Painted Gourds




Introduction: Painted Gourds

 My local pumpkin patch sells not only pumpkins and squash during the fall season, they also have mountains of dried gourds in a variety of shaped and sizes. These gourds cost from 75 cents to 7 dollars each.
 So back in October I filled my wheelbarrow with a pumpkin or two and a slew of gourds for painting. Gourds may be spherical, peanut-shaped, pointy, etc. I try to choose a variety of shapes and sizes. Pick up a gourd and look at it. Does its shape suggest anything? A snowman, Santa, elf? Maybe a jack-o-lantern, a piece of fruit, or a bird. 

Make sure the gourd is sound - no cracks or holes. I've been told that generally a gourd with lots of seeds inside has thicker, stronger walls. If it's going to need to stand up, make sure that it does. (You may want to make some hanging ones, too. The crook-necked ones are great for that.) Sometimes a wobbler can be sanded a bit on the bottom to stand better. Sometimes you just need to shake it and move the seeds inside to make it stand up.

Step 1: Clean the Gourds

The gourds have been outdoors drying for a year or so. They are gray and dirty.
Once I get them home, I brush them off, then sand with 150 grit, or whatever sandpaper I have on hand. Then I give them a good rubdown to remove loose dirt and sanding residue. 

Step 2: Time to Paint

Now it's time to paint.   As I generally need to look at something to be able to paint it,  I look for designs in store ads, on Christmas cards, even holiday paper plates and napkins. 

Usually the shape of the gourd dictates the figure you'll create.
Where will the face go? Will it need a hat or cap? I used acrylic craft paints from the craft store. They generally go on smoothly and cover well in one coat (except white). Gloss paint  looks really good on the finished gourd, but can cost twice as much as flat paint. Paint the background or base coat first. Then smaller areas like the face, hands, beard, or hat. Details last.

Step 3: Finish Coat

Gourds will last longer and wear better with a clear top coat, especially if you plan to display them outdoors. If you didn't use gloss paint, add a coat of clear polyurethane. You can use a spray or brush it on. Do this step in a well-ventilated area, as it can get stinky.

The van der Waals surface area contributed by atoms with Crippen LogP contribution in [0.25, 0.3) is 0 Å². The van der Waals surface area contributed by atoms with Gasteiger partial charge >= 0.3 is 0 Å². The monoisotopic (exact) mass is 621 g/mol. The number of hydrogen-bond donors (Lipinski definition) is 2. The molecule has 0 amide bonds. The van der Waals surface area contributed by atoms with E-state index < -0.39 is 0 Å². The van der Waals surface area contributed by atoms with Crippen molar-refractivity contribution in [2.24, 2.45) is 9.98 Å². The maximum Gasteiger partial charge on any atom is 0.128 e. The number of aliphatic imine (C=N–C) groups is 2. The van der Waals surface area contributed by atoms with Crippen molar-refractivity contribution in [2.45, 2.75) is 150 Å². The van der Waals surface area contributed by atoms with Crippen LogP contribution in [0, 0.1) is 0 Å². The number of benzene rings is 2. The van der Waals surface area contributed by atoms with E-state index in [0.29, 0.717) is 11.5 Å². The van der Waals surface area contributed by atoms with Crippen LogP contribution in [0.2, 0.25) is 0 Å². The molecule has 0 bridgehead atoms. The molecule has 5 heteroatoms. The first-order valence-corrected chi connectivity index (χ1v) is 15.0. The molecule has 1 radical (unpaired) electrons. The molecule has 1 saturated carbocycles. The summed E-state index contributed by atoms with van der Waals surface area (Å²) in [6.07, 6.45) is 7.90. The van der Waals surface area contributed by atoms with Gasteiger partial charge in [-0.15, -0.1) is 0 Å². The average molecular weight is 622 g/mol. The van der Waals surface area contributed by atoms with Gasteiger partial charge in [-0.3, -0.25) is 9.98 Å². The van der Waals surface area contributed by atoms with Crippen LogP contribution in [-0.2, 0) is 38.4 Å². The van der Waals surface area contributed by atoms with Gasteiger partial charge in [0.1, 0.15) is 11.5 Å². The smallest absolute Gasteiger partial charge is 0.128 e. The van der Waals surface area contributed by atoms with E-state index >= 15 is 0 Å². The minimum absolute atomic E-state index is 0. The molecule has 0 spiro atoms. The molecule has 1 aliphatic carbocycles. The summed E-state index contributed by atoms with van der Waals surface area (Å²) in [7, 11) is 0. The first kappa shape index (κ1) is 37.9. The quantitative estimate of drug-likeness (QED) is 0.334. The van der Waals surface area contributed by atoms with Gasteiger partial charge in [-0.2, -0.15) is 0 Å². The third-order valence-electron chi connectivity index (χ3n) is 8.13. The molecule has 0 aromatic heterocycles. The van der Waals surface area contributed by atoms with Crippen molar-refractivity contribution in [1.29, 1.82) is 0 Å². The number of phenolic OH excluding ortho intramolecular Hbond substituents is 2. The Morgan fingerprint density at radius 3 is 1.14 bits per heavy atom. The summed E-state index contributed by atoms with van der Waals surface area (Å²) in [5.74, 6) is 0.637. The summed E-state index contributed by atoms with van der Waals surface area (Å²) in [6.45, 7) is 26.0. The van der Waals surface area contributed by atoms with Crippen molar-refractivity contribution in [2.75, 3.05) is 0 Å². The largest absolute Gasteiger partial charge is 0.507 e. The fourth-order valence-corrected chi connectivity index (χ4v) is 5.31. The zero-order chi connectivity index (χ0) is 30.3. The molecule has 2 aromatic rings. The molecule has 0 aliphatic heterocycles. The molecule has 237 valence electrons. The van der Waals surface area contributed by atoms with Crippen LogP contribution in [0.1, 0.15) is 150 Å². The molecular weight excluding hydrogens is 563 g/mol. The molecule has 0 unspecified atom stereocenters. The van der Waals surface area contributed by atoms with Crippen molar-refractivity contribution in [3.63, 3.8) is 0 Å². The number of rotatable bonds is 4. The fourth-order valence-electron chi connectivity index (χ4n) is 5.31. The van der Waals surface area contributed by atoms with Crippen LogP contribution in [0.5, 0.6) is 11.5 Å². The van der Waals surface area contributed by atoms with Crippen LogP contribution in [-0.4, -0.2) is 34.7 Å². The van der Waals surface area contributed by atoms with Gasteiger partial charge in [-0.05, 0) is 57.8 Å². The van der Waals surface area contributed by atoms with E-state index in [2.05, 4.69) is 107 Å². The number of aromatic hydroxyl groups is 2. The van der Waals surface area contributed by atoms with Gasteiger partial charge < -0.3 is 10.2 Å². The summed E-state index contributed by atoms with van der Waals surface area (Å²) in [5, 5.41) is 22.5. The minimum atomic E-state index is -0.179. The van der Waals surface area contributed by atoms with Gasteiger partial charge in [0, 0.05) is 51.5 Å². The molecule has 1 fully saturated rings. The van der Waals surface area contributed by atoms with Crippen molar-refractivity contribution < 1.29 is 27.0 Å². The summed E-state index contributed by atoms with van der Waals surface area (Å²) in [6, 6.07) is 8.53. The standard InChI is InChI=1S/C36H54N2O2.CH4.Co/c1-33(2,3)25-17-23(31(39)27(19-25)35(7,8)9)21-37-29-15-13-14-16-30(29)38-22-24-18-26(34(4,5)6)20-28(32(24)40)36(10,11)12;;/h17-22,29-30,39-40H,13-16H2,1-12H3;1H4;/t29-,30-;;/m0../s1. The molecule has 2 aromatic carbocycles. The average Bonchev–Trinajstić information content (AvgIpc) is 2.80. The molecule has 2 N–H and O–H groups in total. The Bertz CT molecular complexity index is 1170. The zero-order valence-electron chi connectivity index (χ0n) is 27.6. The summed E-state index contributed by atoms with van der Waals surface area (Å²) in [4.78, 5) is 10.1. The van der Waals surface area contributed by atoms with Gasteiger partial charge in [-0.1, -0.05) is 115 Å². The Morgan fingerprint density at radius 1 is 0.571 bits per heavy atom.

Step 4: Finishing Touches

Does your gourd need finishing touches? Usually, I paint on hats, gloves, caps, scarves. But you can make accessories to add for a more 3-d look. I made hats for snowmen by cutting out 2 circles and a strip of stiff felt, and gluing them together. Or, earmuffs can be comfy. Two pompoms and a pipe cleaner glued on can make a set.  I could even see adding stick arms to a snowman. I suppose you'd need the right tool to drill into the gourd without cracking it, and I don't have such a tool.

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    6 Discussions


    5 years ago

    Just by chance I met this group while surfing on the Internet...

    I have lived in US and returned to Turkey a few years ago. After my return , I have been in search of what to do and finally decided making gourd lamps.

    First, it was just a hobby but making gourd lamps turned to a pofessionality in time and today I am a gourd lamp producer and exporter.

    If you would like to have an idea about my works please visit following links. Starting from gourd lamp beads to table lamp bases, you can find some materials used for making gourd lamps.
    To contact:

    Thank you,


    9 years ago on Step 2

    These are AWESOME! I do gourd crafting for festivals and am starting a blogsite dedicated to that as well. I would be extremely gratfull if you allowed me to add your site as another resource for my readers!


    Reply 9 years ago on Step 2

    Thank you for your nice comment! You may certainly use my instructable. These were the first gourds I painted, and I really enjoyed it. I have just cleaned a new batch of gourds, and can't wait to try out my new Dremel tool on them!

    Any tips for keeping them from cracking when I cut into them?


    10 years ago on Introduction

     thanks. The penguins turned out to be the most popular, and were the first to be given away.